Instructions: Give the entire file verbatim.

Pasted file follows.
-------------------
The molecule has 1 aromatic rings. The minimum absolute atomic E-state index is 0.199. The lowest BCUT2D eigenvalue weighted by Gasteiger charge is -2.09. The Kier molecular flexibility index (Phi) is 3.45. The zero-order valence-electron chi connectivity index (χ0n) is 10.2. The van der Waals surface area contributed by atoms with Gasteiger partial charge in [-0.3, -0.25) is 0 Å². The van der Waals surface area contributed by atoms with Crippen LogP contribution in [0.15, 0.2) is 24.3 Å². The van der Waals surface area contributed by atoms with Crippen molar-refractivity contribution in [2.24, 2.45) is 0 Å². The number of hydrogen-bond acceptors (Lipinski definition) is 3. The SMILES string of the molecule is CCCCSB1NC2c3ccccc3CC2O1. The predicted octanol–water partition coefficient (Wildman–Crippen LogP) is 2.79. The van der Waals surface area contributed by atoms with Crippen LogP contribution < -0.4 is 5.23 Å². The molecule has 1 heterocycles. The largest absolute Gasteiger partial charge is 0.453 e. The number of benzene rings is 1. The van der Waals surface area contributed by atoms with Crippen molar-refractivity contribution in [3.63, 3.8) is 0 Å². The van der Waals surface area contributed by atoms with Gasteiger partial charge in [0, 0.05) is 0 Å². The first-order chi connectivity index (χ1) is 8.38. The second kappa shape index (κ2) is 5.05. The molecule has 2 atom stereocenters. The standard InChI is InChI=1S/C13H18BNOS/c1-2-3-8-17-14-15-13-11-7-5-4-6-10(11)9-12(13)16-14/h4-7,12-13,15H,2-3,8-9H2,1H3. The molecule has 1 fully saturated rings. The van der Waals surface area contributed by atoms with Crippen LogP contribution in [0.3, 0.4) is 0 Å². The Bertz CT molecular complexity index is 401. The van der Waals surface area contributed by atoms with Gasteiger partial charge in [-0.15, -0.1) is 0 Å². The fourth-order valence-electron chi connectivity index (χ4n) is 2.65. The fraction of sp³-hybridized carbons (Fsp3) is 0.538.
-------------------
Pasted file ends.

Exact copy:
The molecule has 1 aromatic rings. The minimum absolute atomic E-state index is 0.199. The lowest BCUT2D eigenvalue weighted by Gasteiger charge is -2.09. The Kier molecular flexibility index (Phi) is 3.45. The zero-order valence-electron chi connectivity index (χ0n) is 10.2. The van der Waals surface area contributed by atoms with Gasteiger partial charge in [-0.3, -0.25) is 0 Å². The van der Waals surface area contributed by atoms with Crippen LogP contribution in [0.15, 0.2) is 24.3 Å². The van der Waals surface area contributed by atoms with Crippen molar-refractivity contribution in [2.24, 2.45) is 0 Å². The number of hydrogen-bond acceptors (Lipinski definition) is 3. The SMILES string of the molecule is CCCCSB1NC2c3ccccc3CC2O1. The predicted octanol–water partition coefficient (Wildman–Crippen LogP) is 2.79. The van der Waals surface area contributed by atoms with Crippen LogP contribution < -0.4 is 5.23 Å². The molecule has 1 heterocycles. The largest absolute Gasteiger partial charge is 0.453 e. The number of benzene rings is 1. The van der Waals surface area contributed by atoms with Crippen molar-refractivity contribution in [3.63, 3.8) is 0 Å². The van der Waals surface area contributed by atoms with Gasteiger partial charge in [0, 0.05) is 0 Å². The first-order chi connectivity index (χ1) is 8.38. The second kappa shape index (κ2) is 5.05. The molecule has 2 atom stereocenters. The standard InChI is InChI=1S/C13H18BNOS/c1-2-3-8-17-14-15-13-11-7-5-4-6-10(11)9-12(13)16-14/h4-7,12-13,15H,2-3,8-9H2,1H3. The molecule has 1 fully saturated rings. The van der Waals surface area contributed by atoms with Crippen LogP contribution in [0.3, 0.4) is 0 Å². The Bertz CT molecular complexity index is 401. The van der Waals surface area contributed by atoms with Gasteiger partial charge in [-0.15, -0.1) is 0 Å². The fourth-order valence-electron chi connectivity index (χ4n) is 2.65. The fraction of sp³-hybridized carbons (Fsp3) is 0.538.